The idea behind ChondroCelect is not to settle for any old chondrocyte in the implantation procedure, but rather to select the chondrocytes most likely to be good hyaline cartilage when they grow up.
For example, if they're injected into muscle tissue, some of them will turn into muscle. Only the ones "with a mind of their own" will persist in becoming cartilage.
Beyen says ChondroCelect favors these strong-minded chondrocytes over the go-with-the-flow ones. "The way we culture the cells leads to better cartilage than other products like Carticel," he says.
Last month, TiGenix announced as yet unpublished results of a randomized clinical trial in which ChondroCelect outperformed a conventional treatment -- meant to repair, not restore -- called microfracture.
In microfracture a surgeon drills tiny holes into the bone, which gradually fill up with fibrocartilage, a kind of scar tissue. This may provide temporary relief, Mirzayan says, "but it's definitely different from the hyaline cartilage we're born with. The main difference is, it doesn't last as long."
Plug the gap
One minute Jean Roso of Diamond Bar was carrying her dog downstairs after his bath. The next minute she was on her way to the emergency room.
The 44-year-old hair stylist blames her teenage years filled with gymnastics and dance more than she blames Cooper, her 35-pound mutt.
"That was a lot of wear and tear on my poor knees," says Roso, now 44.
Mirzayan is Roso's doctor, too, but for her he used a different procedure, implanting a calcium sulfate plug into her damaged right knee.
It's not at all new to ream out a damaged section of a patient's knee and implant a plug, but in the past this was a plug made of actual cartilage and bone -- either from the patient (an osteochondral autograft) or from a cadaver (an osteochondral allograft).
But fitting that sort of plug perfectly can be very difficult. "Plus, an autograft is like robbing Peter to pay Paul," Mirzayan says. Although the plug is taken from a part of the knee that bears little weight, cutting it out still introduces a new hole, and thus a new weakness. With an allograft, on the other hand, there's the possibility of introducing disease or infection.
The calcium sulfate plug Roso received -- called a TruFit plug and made by the OsteoBiologics division of London, England-based company Smith & Nephew -- is based on quite a different idea: providing a scaffold for new cartilage and bone to grow into.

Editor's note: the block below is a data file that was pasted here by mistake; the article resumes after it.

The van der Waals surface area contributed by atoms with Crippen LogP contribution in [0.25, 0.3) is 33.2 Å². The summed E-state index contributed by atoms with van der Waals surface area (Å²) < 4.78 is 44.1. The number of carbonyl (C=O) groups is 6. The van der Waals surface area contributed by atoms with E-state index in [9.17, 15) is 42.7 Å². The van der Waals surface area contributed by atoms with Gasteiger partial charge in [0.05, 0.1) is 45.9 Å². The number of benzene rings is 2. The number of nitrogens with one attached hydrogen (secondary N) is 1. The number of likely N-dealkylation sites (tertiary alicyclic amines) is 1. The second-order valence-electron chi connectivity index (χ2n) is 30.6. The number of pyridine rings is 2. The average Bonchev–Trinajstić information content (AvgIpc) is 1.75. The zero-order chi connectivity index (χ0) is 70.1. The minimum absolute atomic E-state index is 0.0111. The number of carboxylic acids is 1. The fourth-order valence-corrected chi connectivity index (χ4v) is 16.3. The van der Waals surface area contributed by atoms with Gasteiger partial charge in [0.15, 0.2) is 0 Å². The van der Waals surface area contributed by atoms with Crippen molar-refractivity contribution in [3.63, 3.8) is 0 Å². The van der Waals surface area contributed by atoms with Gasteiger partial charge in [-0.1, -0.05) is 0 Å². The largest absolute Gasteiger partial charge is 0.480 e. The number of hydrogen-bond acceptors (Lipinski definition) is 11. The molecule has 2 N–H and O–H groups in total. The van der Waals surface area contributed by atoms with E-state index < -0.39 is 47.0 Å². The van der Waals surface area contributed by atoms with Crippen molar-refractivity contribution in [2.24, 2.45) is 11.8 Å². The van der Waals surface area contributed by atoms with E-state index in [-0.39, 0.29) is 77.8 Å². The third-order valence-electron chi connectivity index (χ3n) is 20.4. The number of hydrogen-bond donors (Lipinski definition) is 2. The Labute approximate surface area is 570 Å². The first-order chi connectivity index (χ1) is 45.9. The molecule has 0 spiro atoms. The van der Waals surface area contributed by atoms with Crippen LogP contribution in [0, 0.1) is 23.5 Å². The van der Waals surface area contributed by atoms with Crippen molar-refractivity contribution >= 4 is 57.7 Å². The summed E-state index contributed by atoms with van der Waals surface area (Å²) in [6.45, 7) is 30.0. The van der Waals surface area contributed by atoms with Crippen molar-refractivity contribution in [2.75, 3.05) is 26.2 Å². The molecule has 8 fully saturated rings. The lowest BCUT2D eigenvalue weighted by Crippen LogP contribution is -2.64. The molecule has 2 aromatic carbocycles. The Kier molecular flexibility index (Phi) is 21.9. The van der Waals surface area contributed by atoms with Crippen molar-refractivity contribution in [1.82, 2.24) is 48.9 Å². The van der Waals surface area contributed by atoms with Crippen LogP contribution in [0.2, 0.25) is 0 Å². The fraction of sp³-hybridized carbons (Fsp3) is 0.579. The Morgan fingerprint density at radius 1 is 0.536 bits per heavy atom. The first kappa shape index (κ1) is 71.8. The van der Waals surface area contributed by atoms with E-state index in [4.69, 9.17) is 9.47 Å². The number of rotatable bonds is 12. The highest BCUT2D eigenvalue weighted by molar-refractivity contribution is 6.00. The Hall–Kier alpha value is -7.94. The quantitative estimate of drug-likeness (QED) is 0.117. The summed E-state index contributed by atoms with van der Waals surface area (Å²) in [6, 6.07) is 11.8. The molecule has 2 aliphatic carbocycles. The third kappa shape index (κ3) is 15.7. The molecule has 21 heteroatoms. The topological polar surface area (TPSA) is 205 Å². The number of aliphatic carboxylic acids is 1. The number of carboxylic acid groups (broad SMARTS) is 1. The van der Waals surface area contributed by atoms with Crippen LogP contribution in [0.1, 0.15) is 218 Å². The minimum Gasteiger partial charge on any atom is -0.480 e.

Again, this is a difficult claim to test. But the University of Louisville's Caborn, who in October 2003 was the first to perform one of these implants, has had several opportunities to do "second-look arthroscopies" and has been happy with what he's found: bone growing where there should be bone, and cartilage where there should be cartilage. And the tests he's performed have shown that, as desired, it's articular cartilage, not fibrocartilage.
Just the other day -- almost exactly a year after the surgery on her knee -- Roso took a couple of jogging steps on the way to her mailbox, and discovered, "I can actually run on it."
Researchers at the Cleveland Clinic in Ohio are experimenting with a different sort of scaffold: collagen from rat tails. As in the Carticel procedure, a doctor takes chondrocytes from a healthy part of a patient's knee. But in this ACI, the chondrocytes are grown in the rat tail collagen, which is then cut to fit the patient's lesion and implanted.
Because collagen is one component of articular cartilage, the scaffold can actually be incorporated into the tissue growth -- instead of dissolving, the way a TruFit plug does. And because the process is quicker than the Carticel process, the chondrocytes are used earlier in their lifespan, when they're more likely to remain true to cartilage form, says Dr. Anthony Miniaci, an orthopedic surgeon and head of the Cleveland Clinic's sports medicine department.